Animal Science Department


Date of this Version



Bremer, M.L. 2014. Energy value of de-oiled distillers grains plus solubles in beef cattle diets. Master's Theses. University of Nebraska-Lincoln.


A THESIS Presented to the faculty of The Graduate College at the University of Nebraska In Partial Fulfillment of Requirements For the Degree of Master of Science, Major: Animal Science, Under the Supervision of Professors Galen E. Erickson and Matthew K. Luebbe. Lincoln, Nebraska: December, 2014

Copyright (c) 2014 Meredith L. Bremer


Ethanol plants are centrifuging off oil from the thin stillage stream as it has added market value currently. The impact of oil removal on cattle performance has been minimally researched. Thus four trials, one growing, one digestion, and two feedlot, were designed to determine the energy and feeding value of de-oiled distillers grains in beef cattle diets.

In growing cattle diets, diet concentration of modified distillers grains plus solubles (MDGS) impacted cattle performance more than oil content. Ending BW, ADG, and G:F did not differ between cattle fed de-oiled or full fat MDGS, however cattle fed de-oiled MDGS had lower DMI than those fed full fat MDGS. No significant differences in fiber digestibility were observed between de-oiled and full fat MDGS treatments. The energy value of de-oiled MDGS in growing cattle diets was calculated to be 124% the value of corn.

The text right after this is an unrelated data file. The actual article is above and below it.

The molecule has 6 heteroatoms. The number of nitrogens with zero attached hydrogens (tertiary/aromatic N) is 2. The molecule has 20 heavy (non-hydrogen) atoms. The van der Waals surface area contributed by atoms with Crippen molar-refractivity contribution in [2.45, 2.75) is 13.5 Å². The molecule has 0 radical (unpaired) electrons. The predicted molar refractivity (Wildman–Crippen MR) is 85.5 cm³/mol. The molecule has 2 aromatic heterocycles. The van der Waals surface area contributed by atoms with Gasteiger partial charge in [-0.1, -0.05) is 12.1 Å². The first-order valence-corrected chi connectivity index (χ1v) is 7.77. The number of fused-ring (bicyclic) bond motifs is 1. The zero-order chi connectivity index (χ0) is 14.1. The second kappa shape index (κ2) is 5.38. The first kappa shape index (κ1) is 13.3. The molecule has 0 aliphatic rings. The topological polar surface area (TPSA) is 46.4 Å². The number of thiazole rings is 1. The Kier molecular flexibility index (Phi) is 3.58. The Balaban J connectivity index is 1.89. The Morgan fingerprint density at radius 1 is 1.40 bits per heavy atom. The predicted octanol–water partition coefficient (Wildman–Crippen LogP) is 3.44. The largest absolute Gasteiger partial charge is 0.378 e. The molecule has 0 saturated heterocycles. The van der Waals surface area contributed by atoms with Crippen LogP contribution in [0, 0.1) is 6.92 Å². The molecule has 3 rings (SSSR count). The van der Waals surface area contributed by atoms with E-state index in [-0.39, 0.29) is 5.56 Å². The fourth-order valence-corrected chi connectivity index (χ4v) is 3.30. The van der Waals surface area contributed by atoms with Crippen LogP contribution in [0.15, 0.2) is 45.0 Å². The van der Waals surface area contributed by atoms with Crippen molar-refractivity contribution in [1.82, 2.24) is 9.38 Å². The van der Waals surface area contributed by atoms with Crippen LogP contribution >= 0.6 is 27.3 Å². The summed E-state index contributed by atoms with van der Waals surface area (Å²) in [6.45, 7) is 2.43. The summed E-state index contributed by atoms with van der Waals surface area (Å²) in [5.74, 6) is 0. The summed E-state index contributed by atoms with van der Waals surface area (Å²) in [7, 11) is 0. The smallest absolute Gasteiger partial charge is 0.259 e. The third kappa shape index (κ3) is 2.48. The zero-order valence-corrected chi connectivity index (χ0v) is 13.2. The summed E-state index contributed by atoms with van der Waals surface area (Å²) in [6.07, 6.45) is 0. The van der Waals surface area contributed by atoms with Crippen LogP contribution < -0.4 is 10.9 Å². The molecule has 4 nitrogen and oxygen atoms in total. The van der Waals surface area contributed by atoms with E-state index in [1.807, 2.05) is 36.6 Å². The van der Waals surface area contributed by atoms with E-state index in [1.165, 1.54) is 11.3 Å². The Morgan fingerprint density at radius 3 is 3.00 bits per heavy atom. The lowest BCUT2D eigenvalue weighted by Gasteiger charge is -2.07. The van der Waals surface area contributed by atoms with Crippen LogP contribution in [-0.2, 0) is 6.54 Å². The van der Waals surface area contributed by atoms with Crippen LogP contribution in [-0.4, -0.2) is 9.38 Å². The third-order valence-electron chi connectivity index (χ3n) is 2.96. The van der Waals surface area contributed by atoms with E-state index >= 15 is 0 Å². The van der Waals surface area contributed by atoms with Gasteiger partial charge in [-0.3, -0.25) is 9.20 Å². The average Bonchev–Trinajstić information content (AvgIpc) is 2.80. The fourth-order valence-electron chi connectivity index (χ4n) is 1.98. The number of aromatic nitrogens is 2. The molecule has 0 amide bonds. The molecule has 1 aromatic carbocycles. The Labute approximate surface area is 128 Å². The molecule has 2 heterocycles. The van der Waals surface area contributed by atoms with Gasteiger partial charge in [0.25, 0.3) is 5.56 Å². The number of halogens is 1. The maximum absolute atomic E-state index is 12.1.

In finishing steer diets, increasing diet concentrations of de-oiled MDGS increased G:F. However, decreasing MDGS fat content from 12.0% to 7.2% decreased steer performance by 3.4%. No significant interactions were observed when increasing concentrations of de-oiled wet distillers grains plus solubles (WDGS) were fed with steam flaked (SFC) or dry rolled corn (DRC). Comparison of steer performance when de-oiled and full fat WDGS are fed in SFC and DRC diets resulted in no significant differences also.

In growing and finishing diets small differences in cattle performance have been observed. Energy values for distillers grain in growing diets are still high with no improvements in fiber digestibility being observed. In finishing diets where distillers grains were fed at 30-35%, de-oiled distillers grains have 89% the feeding value of full fat distillers grain.

Key Words: corn processing, digestion, de-oiled, finishing, growing

Advisors: Galen E. Erickson and Matthew K. Luebbe